Special report: Oman
Rich in natural resources, but still struggling with power
Oman might be rich in natural resources, but electricity supply problems during peak periods could see the nation embracing renewable sources to bridge the gap.
With significant reserves of oil and natural gas, it seems strange that power generation should be an area in which Oman struggles. Highly dependent on fossil fuels, attempts to expand the nation’s economy could become complicated as it looks to alternative energy sources to find solutions.
“If you look at Oman’s infrastructure today, they’re definitely struggling,” says Abhay Bhargava, industry manager for Middle East and North Africa in energy and power systems for Frost & Sullivan.
“They don’t have enough gas for managing peaking periods, and they
are already importing from the Dolphin project.”
For a country with 30 trillion cubic feet of natural gas reserves this seems unlikely, but after increases in domestic consumption in recent years, added to heightening obligations for exports, there is no question Oman’s feedstock is in enough deficit for there to be service interruptions during seasonal peaking – not an encouraging factor for economic growth.
Bhargava can’t see the situation improving without a radical change in attitude to employment and infrastructure, either.
“Looking at how consumption is increasing, I think the problem is only going to get worse. From an infrastructure point of view, they’re definitely lacking in power generation and over the next five to seven years, they’ll probably end up spending about $20 billion or more.”
“What’s really driving the country – the fact they’re trying to industrialise themselves and become less reliant on fossil fuels – stems from the fact that they have quite a large unemployment ratio.”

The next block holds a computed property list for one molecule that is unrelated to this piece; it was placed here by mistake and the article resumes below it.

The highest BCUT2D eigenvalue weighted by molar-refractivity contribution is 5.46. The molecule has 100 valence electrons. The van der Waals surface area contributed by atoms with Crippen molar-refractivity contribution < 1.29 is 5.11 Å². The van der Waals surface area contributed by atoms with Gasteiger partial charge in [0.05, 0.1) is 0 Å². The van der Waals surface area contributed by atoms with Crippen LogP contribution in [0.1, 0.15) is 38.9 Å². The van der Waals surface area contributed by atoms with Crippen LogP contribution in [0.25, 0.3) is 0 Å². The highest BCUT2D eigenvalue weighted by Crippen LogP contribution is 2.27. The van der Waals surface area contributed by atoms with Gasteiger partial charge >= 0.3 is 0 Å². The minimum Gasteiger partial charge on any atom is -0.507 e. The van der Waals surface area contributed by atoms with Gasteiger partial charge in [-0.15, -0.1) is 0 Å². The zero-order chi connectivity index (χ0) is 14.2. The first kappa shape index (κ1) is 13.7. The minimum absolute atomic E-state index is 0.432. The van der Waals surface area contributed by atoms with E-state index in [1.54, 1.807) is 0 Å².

Bhargava estimates the nation’s unemployment level is around
15 per cent; out of a population of three million, it’s a huge impact
on the country.
“The government really needs to do something about this,” he says. “If we look at the Middle East today, unemployment was one of the root causes of the unrest.
If you look at historical cases of how developing countries have come out of their problems, it’s been through infrastructure development. So one of the first things Oman needs to do is look at building infrastructure, and you start with power.”
With new projects, IWPP ventures and free zone and industrial estate development, plus a focus on increasing manufacturing capabilities, the critical issue is finding the power to supply it all.
With the planned GCC grid only starting to really benefit Oman by 2017 - when the UAE’s nuclear reactor is expected to come online and really create surplus power - Bhargava is convinced it will need to look at renewable sources to cover peaking periods, but that subsidies will be needed to drive it forward.
“At the current rate, I don’t think renewable energy really stands a chance unless it’s really heavily subsidised,” he says.
“The cost of generating electricity using gas would probably be about 3.5 times cheaper than using renewable, which is probably on a par with diesel. There’s a lot of mobilisation and gensets used for backup power – when you’re considering diesel for peaking arrangements, it’s a good time to look at renewables.”
“It makes a lot of business and economic sense,” he adds. “It’s just a matter of some regulations being sorted out, and Oman already has vast experience in IWPPs – they already know how to get private participation in projects, and from that side I see them positively placed.”
He also cites the fact that the transmission companies are segmented away from the generation as a useful structure already in place, avoiding a conflict of interest in the development of renewable and smart energy.
“It’s a model that’s worked in the past – Oman has the policy infrastructure in place to go ahead and implement renewables – it’s
not such a tall task for them,” Bhargava concludes.
From a water perspective, experts from Environmental Practice, South Asia and Middle East at Frost & Sullivan are also expecting current inadequacies to drive investment in the sector.
With just 15 per cent of the population connected to the wastewater network, untreated wastewater is a concern for water quality in the Sultanate, which is currently investing heavily in infrastructure projects to secure a thriving tourist industry in coming years.
Currently, Muscat is embarking on an ambitious mission to construct a water and wastewater infrastructure that would cover 90 per cent of its population, using MBR technology to achieve a higher degree of treatment at a lower footprint.